Tumor Treating Fields Device Extends Glioblastoma Survival, but Cost Questions Raised

Tumor Treating Fields Device Extends Glioblastoma Survival, but Cost Questions Raised

A novel therapeutic option for glioblastoma is being met with guarded enthusiasm based on the results of the randomized phase III EF-14 trial that demonstrated a 2.9-month improvement in the primary endpoint of progression-free survival (PFS) and a 2.8-month improvement in overall survival (OS) with the addition of the tumor treating fields (TTFields) device to adjuvant temozolomide, according to results presented Tuesday, June 2, during the Central Nervous System Tumors Oral Abstract Session (Abstract 2000).

Although the 2.9-month improvement in PFS appears modest, it is actually quite substantial in this underserved population with very aggressive disease—so much so that the study’s Independent Data Monitoring Committee recommended early closure of the trial following a prespecified interim analysis conducted with 315 patients.

TTFields is unlike any other therapy currently used for cancer treatment. “It’s a completely new concept of treating the tumor and will be met with great skepticism,” said EF-14 lead investigator Roger Stupp, MD, of University Hospital Zurich and University of Zurich, Switzerland.

Dr. Roger Stupp

The portable, home-use medical device resembles a swimmer’s cap with insulated electrodes lining the interior. When placed on a shaved scalp, TTFields delivers low-intensity, intermediate-frequency alternating electrical fields to the brain that exert selective toxicity in proliferating cells through antimitotic mechanisms. TTFields lends itself to treatment of glioblastoma because the majority of cells in the brain are typically non-proliferating.

A total of 700 patients with newly diagnosed supratentorial glioblastoma who had completed concomitant chemoradiotherapy and demonstrated no tumor progression enrolled in the multicenter EF-14 trial. They were randomly assigned in a 2:1 ratio to daily use of TTFields plus adjuvant temozolomide or adjuvant temozolomide alone. The median time from diagnosis to random selection in both arms was 3.8 months.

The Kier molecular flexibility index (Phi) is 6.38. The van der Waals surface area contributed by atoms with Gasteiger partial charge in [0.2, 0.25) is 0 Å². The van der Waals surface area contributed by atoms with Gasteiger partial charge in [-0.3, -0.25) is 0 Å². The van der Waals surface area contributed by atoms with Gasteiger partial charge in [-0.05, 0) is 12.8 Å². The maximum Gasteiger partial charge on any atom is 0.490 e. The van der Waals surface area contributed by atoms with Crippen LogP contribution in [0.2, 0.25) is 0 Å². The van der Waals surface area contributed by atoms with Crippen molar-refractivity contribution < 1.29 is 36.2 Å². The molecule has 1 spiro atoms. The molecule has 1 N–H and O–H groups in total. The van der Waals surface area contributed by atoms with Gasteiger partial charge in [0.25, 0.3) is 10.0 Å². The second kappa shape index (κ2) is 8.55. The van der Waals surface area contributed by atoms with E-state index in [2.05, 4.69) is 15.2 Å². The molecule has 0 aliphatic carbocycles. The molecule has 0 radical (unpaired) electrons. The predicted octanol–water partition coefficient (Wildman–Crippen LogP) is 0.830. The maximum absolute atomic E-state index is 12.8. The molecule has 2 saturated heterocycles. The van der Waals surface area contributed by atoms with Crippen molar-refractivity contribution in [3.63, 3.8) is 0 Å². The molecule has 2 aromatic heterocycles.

Median PFS reached 4.2 months with adjuvant temozolomide alone but improved to 7.1 months when daily use of the TTFields device was added (hazard ratio [HR] 0.69, 95% CI [0.56, 0.86]; p = 0.0010), thus meeting the primary study endpoint. The use of TTFields also increased OS from a median of 16.6 months to 19.4 months (HR 0.75, 95% CI [0.60, 0.96]; p = 0.0222). In turn, this bumped the 2-year survival rate from 29% to 43%. These findings from the full data set of 695 patients were consistent with those from the interim analysis of 315 patients.

TTFields proved both safe and tolerable. Aside from mild device-related skin reactions at the site of administration, patients experienced no significant increase in toxicity with the addition of TTFields. Importantly, the occurrence of nervous system and psychiatric events remained similar in the two treatment arms.

“We have a new standard of care for patients with glioblastoma,” Dr. Stupp said, based on the findings. “But beyond that, we have a new cancer treatment modality well beyond neuro-oncology we have now to evaluate in the cancer field.”

Debate ensued after Dr. Stupp’s talk as to whether the field of oncology is ready for TTFields. Discussant Martin J. van den Bent, MD, of Erasmus MC Daniel den Hoed Cancer Centre, the Netherlands, said that the fact that the study was stopped early and that patients in the control arm were allowed to crossover to receive TTFields may obscure the device’s true OS benefit.

“We have to ask the question, ‘Is it worth the cost?’ [Treatment with the device] is estimated at $20,000 per month,” Dr. van den Bent said. “We need to realize that not all treatments are cost-beneficial and will be widely used and accepted. That is the question here.”

Watch the session: Visit the ASCO Virtual Meeting website.